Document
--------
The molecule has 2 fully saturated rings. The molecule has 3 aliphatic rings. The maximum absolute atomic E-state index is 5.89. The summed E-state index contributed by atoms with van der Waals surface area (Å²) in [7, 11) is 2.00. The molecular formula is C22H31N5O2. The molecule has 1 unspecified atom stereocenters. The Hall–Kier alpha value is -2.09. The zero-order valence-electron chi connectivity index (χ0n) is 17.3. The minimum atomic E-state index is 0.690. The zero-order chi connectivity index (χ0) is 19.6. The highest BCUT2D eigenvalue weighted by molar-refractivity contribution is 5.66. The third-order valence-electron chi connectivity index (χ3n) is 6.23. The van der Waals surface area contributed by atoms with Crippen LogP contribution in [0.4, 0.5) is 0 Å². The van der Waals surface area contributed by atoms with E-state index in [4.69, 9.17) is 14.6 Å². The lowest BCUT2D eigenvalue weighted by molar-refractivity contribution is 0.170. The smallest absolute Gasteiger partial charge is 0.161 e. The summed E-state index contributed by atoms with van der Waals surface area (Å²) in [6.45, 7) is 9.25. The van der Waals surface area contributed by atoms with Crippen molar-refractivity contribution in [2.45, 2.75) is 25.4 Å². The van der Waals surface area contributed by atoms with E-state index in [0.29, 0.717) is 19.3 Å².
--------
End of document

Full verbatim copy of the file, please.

The molecule has 2 fully saturated rings. The molecule has 3 aliphatic rings. The maximum absolute atomic E-state index is 5.89. The summed E-state index contributed by atoms with van der Waals surface area (Å²) in [7, 11) is 2.00. The molecular formula is C22H31N5O2. The molecule has 1 unspecified atom stereocenters. The Hall–Kier alpha value is -2.09. The zero-order valence-electron chi connectivity index (χ0n) is 17.3. The minimum atomic E-state index is 0.690. The zero-order chi connectivity index (χ0) is 19.6. The highest BCUT2D eigenvalue weighted by molar-refractivity contribution is 5.66. The third-order valence-electron chi connectivity index (χ3n) is 6.23. The van der Waals surface area contributed by atoms with Crippen LogP contribution in [0.4, 0.5) is 0 Å². The van der Waals surface area contributed by atoms with E-state index in [4.69, 9.17) is 14.6 Å². The lowest BCUT2D eigenvalue weighted by molar-refractivity contribution is 0.170. The smallest absolute Gasteiger partial charge is 0.161 e. The summed E-state index contributed by atoms with van der Waals surface area (Å²) in [6.45, 7) is 9.25. The van der Waals surface area contributed by atoms with Crippen molar-refractivity contribution in [2.45, 2.75) is 25.4 Å². The van der Waals surface area contributed by atoms with E-state index in [0.29, 0.717) is 19.3 Å².